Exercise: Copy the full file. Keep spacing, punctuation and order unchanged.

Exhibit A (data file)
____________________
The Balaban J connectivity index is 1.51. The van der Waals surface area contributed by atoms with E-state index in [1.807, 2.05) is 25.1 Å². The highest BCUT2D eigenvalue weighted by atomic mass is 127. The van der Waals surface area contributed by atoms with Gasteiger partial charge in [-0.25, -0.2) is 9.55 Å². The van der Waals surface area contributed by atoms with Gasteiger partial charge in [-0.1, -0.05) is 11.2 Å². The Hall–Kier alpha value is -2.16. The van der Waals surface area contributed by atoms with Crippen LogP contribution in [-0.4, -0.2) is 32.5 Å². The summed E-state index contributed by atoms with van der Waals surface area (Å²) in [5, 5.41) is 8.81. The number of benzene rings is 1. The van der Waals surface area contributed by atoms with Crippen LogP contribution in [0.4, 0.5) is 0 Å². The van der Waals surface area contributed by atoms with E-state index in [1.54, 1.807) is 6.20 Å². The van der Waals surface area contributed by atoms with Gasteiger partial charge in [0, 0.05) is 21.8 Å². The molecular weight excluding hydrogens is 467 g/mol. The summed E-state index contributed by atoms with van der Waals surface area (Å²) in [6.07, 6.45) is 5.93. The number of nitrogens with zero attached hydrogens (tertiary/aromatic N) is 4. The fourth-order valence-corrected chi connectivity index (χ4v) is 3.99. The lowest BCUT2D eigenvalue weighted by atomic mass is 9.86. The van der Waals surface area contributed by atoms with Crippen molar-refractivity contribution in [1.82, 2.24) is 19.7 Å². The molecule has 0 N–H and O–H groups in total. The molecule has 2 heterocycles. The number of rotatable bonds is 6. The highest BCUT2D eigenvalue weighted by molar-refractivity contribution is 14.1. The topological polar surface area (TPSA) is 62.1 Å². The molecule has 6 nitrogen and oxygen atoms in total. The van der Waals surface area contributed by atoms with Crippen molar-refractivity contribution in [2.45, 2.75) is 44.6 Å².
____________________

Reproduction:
The Balaban J connectivity index is 1.51. The van der Waals surface area contributed by atoms with E-state index in [1.807, 2.05) is 25.1 Å². The highest BCUT2D eigenvalue weighted by atomic mass is 127. The van der Waals surface area contributed by atoms with Gasteiger partial charge in [-0.25, -0.2) is 9.55 Å². The van der Waals surface area contributed by atoms with Gasteiger partial charge in [-0.1, -0.05) is 11.2 Å². The Hall–Kier alpha value is -2.16. The van der Waals surface area contributed by atoms with Crippen LogP contribution in [-0.4, -0.2) is 32.5 Å². The summed E-state index contributed by atoms with van der Waals surface area (Å²) in [5, 5.41) is 8.81. The number of benzene rings is 1. The van der Waals surface area contributed by atoms with Crippen LogP contribution in [0.4, 0.5) is 0 Å². The van der Waals surface area contributed by atoms with E-state index in [1.54, 1.807) is 6.20 Å². The van der Waals surface area contributed by atoms with Gasteiger partial charge in [0, 0.05) is 21.8 Å². The molecular weight excluding hydrogens is 467 g/mol. The summed E-state index contributed by atoms with van der Waals surface area (Å²) in [6.07, 6.45) is 5.93. The number of nitrogens with zero attached hydrogens (tertiary/aromatic N) is 4. The fourth-order valence-corrected chi connectivity index (χ4v) is 3.99. The lowest BCUT2D eigenvalue weighted by atomic mass is 9.86. The van der Waals surface area contributed by atoms with Crippen molar-refractivity contribution in [1.82, 2.24) is 19.7 Å². The molecule has 0 N–H and O–H groups in total. The molecule has 2 heterocycles. The number of rotatable bonds is 6. The highest BCUT2D eigenvalue weighted by molar-refractivity contribution is 14.1. The topological polar surface area (TPSA) is 62.1 Å². The molecule has 6 nitrogen and oxygen atoms in total. The van der Waals surface area contributed by atoms with Crippen molar-refractivity contribution in [2.45, 2.75) is 44.6 Å².